NGI0 Entrust (2022-10E)
Deadline: Oct 1, 2022
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Public Funding


Project full name: NGI0 Entrust
Project acronym: NGI0 Entrust
Grant agreement number: 101069594
Total EU funding available: €9 602 956
A more complete overview of the call text and proposal guidelines can be found on the official project web site:


Projects can be submitted through, please check this page as well as the guide for applicants before you start writing a proposal - this might save you a lot of work.

Anyone can apply, including private individuals and organisations of any type. Project proposals should be in line with the NGI vision and within the topic of trust and data sovereignty on the internet. They should have research and development as their primary objective, and should be complete and concise (no longer than the equivalent of two pages for the main application, see the submission form). Proposals should have a clear European dimension.

Projects are scored on a 7 point scale on three criteria: technical merit, strategic relevance to the Next Generation Internet and overall value for money. The key objective is to deliver potential break-through contributions to the open internet. Projects will need a total weighted score above 5 (out of 7) in order to be selected.

The following types of activities qualify for financial support, provided they are cost effective and have a clear link to the topics directly relevant to NGI0 Entrust mentioned above - privacy, trust & data sovereignty on the Internet - and the objectives set out in the call:

All scientific outcomes must be published as open access, and any software and hardware must be published under a recognised free and open source license in its entirety.

NGI0 Entrust, co-funded from the European Union's Horizon Europe research and innovation programme under grant agreement No 101069594, foresees as an eligible activity the provision of financial support to third parties, as a means to achieve the objectives of the Next Generation Internet initiative and to contribute to a resilient, trustworthy and sustainably open internet.

These days many of us entrust rather critical parts of our lives to technology. We are always connected, and allow the internet to convey very personal messages and expose extremely sensitive data to it. Since the internet like most technology was never designed with that kind of usage in mind, this is a liability and in many cases an unwise or even unhealthy dependency — beyond the significant technical weaknesses which put us at risk, we often find ourselves in a situation where we have little autonomy and our data is just taken and used without our consent.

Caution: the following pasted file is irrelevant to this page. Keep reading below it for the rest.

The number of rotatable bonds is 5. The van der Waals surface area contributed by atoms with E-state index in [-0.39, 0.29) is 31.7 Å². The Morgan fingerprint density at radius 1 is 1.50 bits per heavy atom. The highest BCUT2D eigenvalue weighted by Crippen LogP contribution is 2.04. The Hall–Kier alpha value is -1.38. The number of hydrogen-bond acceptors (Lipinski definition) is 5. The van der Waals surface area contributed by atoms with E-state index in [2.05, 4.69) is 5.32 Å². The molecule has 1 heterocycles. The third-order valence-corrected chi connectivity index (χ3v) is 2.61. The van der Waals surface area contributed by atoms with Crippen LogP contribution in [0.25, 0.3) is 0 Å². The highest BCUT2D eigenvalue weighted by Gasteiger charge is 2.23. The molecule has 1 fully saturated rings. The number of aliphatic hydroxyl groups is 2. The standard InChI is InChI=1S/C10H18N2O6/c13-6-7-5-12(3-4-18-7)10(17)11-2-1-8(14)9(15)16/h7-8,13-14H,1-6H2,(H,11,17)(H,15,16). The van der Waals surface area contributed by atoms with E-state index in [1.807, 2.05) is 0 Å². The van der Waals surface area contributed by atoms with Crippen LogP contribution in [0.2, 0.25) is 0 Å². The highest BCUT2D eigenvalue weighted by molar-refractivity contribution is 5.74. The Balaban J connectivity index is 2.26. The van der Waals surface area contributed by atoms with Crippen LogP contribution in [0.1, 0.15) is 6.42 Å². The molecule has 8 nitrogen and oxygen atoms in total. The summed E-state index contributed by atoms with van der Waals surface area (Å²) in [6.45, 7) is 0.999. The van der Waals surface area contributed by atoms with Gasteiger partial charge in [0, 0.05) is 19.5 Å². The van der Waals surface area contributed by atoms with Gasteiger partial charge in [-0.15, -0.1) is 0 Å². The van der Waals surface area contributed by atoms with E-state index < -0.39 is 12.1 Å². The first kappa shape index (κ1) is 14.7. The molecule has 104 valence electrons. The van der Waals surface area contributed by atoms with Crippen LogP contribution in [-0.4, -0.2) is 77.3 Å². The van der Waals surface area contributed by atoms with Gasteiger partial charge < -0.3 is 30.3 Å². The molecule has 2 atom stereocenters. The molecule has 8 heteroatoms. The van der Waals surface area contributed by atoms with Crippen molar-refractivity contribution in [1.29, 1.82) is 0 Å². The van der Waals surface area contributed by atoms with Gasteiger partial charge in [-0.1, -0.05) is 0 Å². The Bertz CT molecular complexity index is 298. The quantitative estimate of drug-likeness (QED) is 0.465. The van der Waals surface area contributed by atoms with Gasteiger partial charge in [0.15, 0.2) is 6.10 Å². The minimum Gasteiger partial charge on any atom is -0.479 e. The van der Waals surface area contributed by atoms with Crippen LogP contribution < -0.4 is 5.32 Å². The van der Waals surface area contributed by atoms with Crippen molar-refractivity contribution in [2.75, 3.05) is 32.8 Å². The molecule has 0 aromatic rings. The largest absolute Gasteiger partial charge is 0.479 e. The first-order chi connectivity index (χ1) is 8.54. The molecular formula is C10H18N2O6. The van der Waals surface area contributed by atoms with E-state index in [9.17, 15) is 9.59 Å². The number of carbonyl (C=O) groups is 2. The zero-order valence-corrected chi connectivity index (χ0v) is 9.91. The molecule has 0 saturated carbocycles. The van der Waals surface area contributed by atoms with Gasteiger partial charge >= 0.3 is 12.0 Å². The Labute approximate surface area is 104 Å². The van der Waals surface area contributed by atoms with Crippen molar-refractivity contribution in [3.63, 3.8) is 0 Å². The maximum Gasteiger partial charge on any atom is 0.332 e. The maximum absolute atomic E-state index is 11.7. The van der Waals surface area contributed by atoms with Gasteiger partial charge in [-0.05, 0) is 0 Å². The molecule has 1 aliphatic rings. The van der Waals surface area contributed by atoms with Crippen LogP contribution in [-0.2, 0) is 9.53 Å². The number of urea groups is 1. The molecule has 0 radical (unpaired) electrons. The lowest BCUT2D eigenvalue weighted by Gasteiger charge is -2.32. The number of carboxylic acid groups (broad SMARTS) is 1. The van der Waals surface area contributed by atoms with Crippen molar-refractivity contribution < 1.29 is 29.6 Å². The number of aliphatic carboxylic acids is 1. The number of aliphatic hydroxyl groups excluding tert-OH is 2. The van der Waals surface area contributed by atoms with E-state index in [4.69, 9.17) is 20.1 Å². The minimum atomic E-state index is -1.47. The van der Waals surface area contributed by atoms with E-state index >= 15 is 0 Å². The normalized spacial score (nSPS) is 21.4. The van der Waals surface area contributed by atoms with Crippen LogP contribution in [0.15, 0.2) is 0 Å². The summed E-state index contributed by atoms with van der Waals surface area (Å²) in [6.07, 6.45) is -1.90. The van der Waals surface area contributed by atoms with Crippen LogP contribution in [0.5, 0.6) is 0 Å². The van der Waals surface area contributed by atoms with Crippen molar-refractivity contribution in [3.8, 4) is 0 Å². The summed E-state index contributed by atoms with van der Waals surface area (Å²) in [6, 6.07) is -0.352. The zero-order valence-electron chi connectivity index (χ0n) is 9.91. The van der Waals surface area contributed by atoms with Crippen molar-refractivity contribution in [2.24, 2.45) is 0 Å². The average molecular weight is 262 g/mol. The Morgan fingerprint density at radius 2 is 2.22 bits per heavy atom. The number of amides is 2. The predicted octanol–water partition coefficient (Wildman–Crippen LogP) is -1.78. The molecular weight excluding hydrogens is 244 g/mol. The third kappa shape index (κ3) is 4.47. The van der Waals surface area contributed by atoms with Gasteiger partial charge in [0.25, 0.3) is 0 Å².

NGI0 Entrust is designed to help us move beyond the status quo and create a virtuous cycle of innovation through free and open source software, open hardware and open standards. If we want everyone to use and benefit from the internet to its full potential without holding back, the internet must be built on digital commons: strong and transparent technologies that allow for permissionless innovation and are equally accessible to all. Reliability, confidentiality, integrity, security and data portability should be the 'new normal' of the internet, something ordinary users should not have to worry about — users should be in control.

NGI0 Entrust supports independent researchers and developers working on digital commons in order to restore and maintain European sovereignty, and to secure democratic ownership of the digital society. NGI Zero Entrust aims to enable and assist independent researchers and developers to create powerful new technology that benefit end users, and to help them put it in the hands of future generations as building blocks for a fair and democratic society and an open economy that benefits all.

This concerns any technological component internet users collectively depend on, and which can be improved with regards to trustworthiness, resilience, privacy preserving characteristics and data and service portability. Among others we are looking to deliver "architectures, protocols and services to ensure that end-users can exert their rights (e.g. under the GDPR) and benefit from decentralised technological solutions that ensure that they are fully in control of their personal data on the Internet." Examples include mobile operating systems, internet and web protocols, open hardware laptops and phones, encryption tools and videoconferencing services.

We are looking for new ideas and core technologies that help society tackle hard but very very important challenges, each of which has significant social and economic consequences. The project results become available under an open source license, so anyone can read and validate the source code, and anyone can use the code to create technology that fits their own purposes.

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